# correlation

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```Inference for correlation
Definition of covariance
For a pair of random variables x and y, one can define the covariance of the variables as the average
(expected value) product of deviations from mean, or  x, y  covx, y   Ex   x  y   y .


Properties of covariance
 The covariance of a variable with itself is just its variance, because when x is identical to y ( x  y ),
then covx, x   Ex   x 2   x2

For given variances  x2 and  y2 , the greatest covariance,  x, y   x y , occurs when y and x are
directly linearly related, and the least,  x, y   x y , when they are inversely linearly related.

For the covariance to equal zero, it is sufficient, but not necessary, that they be statistically
independent, because then Ex   x  y   y  Ex   x   E y   y  0  0




Definition of correlation
The covariance, then, is a measure of the extent of linear relation, but depends on the scale of
measurement of the variables. A scale-free measure is had by dividing by the extreme value, and is called
 x, y
. It follows that the correlation ranges between the values 1
 x y
and +1, the extreme values corresponding to exact linear relation (direct and inverse, respectively).
the correlation, or  x, y  corrx, y  
Point Estimation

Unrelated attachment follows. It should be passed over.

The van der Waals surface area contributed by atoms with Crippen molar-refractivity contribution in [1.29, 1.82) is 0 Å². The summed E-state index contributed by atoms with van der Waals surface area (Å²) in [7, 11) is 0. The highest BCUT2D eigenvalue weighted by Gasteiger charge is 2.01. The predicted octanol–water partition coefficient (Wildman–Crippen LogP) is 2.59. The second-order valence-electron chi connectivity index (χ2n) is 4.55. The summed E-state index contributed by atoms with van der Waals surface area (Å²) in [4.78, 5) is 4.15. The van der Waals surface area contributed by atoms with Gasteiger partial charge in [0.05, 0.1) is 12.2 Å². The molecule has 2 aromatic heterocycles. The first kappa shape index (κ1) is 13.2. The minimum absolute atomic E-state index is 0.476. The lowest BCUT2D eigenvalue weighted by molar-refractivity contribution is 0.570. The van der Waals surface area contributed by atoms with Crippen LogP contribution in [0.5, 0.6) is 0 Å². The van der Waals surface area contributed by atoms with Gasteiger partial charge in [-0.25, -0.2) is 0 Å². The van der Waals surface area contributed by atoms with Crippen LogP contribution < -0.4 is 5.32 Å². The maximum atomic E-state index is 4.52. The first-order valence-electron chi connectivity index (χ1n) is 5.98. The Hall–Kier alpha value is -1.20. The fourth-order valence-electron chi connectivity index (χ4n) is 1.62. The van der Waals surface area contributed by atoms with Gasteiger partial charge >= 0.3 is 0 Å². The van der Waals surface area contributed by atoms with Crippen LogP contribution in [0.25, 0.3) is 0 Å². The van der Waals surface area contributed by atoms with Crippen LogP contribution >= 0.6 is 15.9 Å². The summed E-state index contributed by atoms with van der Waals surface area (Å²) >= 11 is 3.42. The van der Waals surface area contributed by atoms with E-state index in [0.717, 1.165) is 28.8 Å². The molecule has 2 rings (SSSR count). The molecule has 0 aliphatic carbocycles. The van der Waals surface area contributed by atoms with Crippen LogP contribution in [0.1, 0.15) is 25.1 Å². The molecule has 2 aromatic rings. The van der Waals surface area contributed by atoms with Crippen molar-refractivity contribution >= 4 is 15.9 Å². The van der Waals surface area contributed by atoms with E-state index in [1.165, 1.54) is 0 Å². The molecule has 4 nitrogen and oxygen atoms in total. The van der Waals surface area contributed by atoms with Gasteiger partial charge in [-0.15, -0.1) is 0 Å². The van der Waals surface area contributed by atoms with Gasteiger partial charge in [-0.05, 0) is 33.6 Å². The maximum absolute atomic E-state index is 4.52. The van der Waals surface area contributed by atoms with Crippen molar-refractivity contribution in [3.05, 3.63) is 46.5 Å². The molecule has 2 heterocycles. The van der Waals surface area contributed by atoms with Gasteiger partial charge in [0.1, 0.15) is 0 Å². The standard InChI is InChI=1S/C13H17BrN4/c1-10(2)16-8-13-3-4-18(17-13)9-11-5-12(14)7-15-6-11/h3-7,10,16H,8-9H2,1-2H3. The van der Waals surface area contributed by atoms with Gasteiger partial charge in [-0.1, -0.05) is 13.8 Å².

An estimate of the correlation can be constructed from sample analogues of the population parameters:
xi  x  yi  y 
s x, y
rx, y 

(the term n  1 dividing the numerator and denominator cancels
sx s y
xi  x 2
 yi  y 2



out). This estimator has a bias in small samples, but can be used for inference about correlation in the
population.
Testing
For testing the null hypothesis of no correlation, one can transform r to obtain a test statistic, namely
r n2
t
~ t n  2  , which follows a t-distribution with n  2 degrees of freedom under the null
2
1 r
hypothesis. As usual, the null hypothesis is rejected for large enough absolute values of t, according to
the desired probability of type I error. This t statistic turns out to be identical to the statistic used for
testing for zero slope in the regression model (either x or y can play the role of independent variable!)
Thus, regression software can be used to perform this test even though designed for a different statistical
model.
If hypotheses other than the value zero are to be tested, say    0 , another transformation of r yields an
1 1  
1 1 r 

approximately normal variable in moderately sized samples: w  ln 
 . If we let   ln 
2  1   
2 1 r 
1 

be the correspondingly transformed population correlation, then w  N  ,
, i.e. approximately
n
 3 

w
unbiased with variance n  3 , and so a standard normal test statistic is formed as z 
. The
n3
critical (rejection) region of the test is determined as usual according to the direction of the test
(alternative) and the probability of type I error.
Confidence interval for 
Confidence intervals for  are obtained by back-transforming the corresponding interval for . This latter
interval is constructed as w  z1
, or  
e 2  1
e 2  1
2
1
n3
. To get the inverse transformation, we solve for  in terms of
, and apply this transformation to the upper and lower confidence limits, respectively;
that is, the upper confidence limit for  is obtained by substituting w  z1
2
1
n3
for , and similarly
for the lower limit. The resulting interval for  is not symmetrical unless w happens by chance to be zero.
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